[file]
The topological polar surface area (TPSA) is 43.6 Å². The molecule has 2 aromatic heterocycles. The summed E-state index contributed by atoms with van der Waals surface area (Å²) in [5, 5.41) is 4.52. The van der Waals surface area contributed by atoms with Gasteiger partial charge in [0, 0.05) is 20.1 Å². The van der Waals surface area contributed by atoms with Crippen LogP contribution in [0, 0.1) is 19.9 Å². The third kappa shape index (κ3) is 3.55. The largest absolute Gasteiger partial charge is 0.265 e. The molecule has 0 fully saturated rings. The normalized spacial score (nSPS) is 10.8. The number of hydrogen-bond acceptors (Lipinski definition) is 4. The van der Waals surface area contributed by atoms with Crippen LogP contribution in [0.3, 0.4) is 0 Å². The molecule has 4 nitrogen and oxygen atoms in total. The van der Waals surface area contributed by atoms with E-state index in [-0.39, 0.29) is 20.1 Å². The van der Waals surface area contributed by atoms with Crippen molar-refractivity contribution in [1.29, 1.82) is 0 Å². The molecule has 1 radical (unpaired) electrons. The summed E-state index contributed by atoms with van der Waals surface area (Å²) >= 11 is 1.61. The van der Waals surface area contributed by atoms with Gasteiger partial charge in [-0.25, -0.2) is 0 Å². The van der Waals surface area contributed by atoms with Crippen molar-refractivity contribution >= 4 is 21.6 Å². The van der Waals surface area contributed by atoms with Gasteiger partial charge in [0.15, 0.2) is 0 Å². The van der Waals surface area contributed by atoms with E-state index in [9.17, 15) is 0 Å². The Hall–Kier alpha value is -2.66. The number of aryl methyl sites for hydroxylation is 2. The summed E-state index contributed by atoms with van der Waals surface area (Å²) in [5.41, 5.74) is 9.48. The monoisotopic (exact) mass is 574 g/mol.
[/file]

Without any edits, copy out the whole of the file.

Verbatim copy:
The topological polar surface area (TPSA) is 43.6 Å². The molecule has 2 aromatic heterocycles. The summed E-state index contributed by atoms with van der Waals surface area (Å²) in [5, 5.41) is 4.52. The van der Waals surface area contributed by atoms with Gasteiger partial charge in [0, 0.05) is 20.1 Å². The van der Waals surface area contributed by atoms with Crippen LogP contribution in [0, 0.1) is 19.9 Å². The third kappa shape index (κ3) is 3.55. The largest absolute Gasteiger partial charge is 0.265 e. The molecule has 0 fully saturated rings. The normalized spacial score (nSPS) is 10.8. The number of hydrogen-bond acceptors (Lipinski definition) is 4. The van der Waals surface area contributed by atoms with Crippen LogP contribution in [0.3, 0.4) is 0 Å². The molecule has 4 nitrogen and oxygen atoms in total. The van der Waals surface area contributed by atoms with E-state index in [-0.39, 0.29) is 20.1 Å². The van der Waals surface area contributed by atoms with Crippen molar-refractivity contribution in [1.29, 1.82) is 0 Å². The molecule has 1 radical (unpaired) electrons. The summed E-state index contributed by atoms with van der Waals surface area (Å²) >= 11 is 1.61. The van der Waals surface area contributed by atoms with Gasteiger partial charge in [-0.25, -0.2) is 0 Å². The van der Waals surface area contributed by atoms with Crippen molar-refractivity contribution >= 4 is 21.6 Å². The van der Waals surface area contributed by atoms with Gasteiger partial charge in [0.15, 0.2) is 0 Å². The van der Waals surface area contributed by atoms with E-state index in [9.17, 15) is 0 Å². The Hall–Kier alpha value is -2.66. The number of aryl methyl sites for hydroxylation is 2. The summed E-state index contributed by atoms with van der Waals surface area (Å²) in [5.41, 5.74) is 9.48. The monoisotopic (exact) mass is 574 g/mol.